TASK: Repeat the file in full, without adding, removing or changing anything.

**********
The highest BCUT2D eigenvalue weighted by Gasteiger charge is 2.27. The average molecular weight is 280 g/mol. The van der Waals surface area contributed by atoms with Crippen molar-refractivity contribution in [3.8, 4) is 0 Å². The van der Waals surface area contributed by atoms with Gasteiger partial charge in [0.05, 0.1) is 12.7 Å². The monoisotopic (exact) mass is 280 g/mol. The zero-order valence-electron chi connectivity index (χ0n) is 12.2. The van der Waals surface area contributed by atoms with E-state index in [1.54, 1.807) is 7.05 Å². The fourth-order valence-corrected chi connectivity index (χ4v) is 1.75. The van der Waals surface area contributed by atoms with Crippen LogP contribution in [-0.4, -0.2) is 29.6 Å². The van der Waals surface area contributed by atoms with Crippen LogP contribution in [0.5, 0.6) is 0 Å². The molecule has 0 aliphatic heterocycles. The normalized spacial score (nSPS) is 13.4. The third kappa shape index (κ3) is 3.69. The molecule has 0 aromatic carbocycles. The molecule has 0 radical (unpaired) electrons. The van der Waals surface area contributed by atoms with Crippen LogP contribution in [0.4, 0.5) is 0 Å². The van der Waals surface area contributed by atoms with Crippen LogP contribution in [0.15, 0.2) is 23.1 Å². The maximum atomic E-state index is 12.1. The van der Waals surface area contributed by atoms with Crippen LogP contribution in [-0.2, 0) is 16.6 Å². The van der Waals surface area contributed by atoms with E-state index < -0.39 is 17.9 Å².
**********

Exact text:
The highest BCUT2D eigenvalue weighted by Gasteiger charge is 2.27. The average molecular weight is 280 g/mol. The van der Waals surface area contributed by atoms with Crippen molar-refractivity contribution in [3.8, 4) is 0 Å². The van der Waals surface area contributed by atoms with Gasteiger partial charge in [0.05, 0.1) is 12.7 Å². The monoisotopic (exact) mass is 280 g/mol. The zero-order valence-electron chi connectivity index (χ0n) is 12.2. The van der Waals surface area contributed by atoms with E-state index in [1.54, 1.807) is 7.05 Å². The fourth-order valence-corrected chi connectivity index (χ4v) is 1.75. The van der Waals surface area contributed by atoms with Crippen LogP contribution in [-0.4, -0.2) is 29.6 Å². The van der Waals surface area contributed by atoms with Crippen LogP contribution in [0.5, 0.6) is 0 Å². The molecule has 0 aliphatic heterocycles. The normalized spacial score (nSPS) is 13.4. The third kappa shape index (κ3) is 3.69. The molecule has 0 aromatic carbocycles. The molecule has 0 radical (unpaired) electrons. The van der Waals surface area contributed by atoms with Crippen LogP contribution in [0.4, 0.5) is 0 Å². The van der Waals surface area contributed by atoms with Crippen LogP contribution in [0.15, 0.2) is 23.1 Å². The maximum atomic E-state index is 12.1. The van der Waals surface area contributed by atoms with Crippen LogP contribution in [-0.2, 0) is 16.6 Å². The van der Waals surface area contributed by atoms with E-state index < -0.39 is 17.9 Å².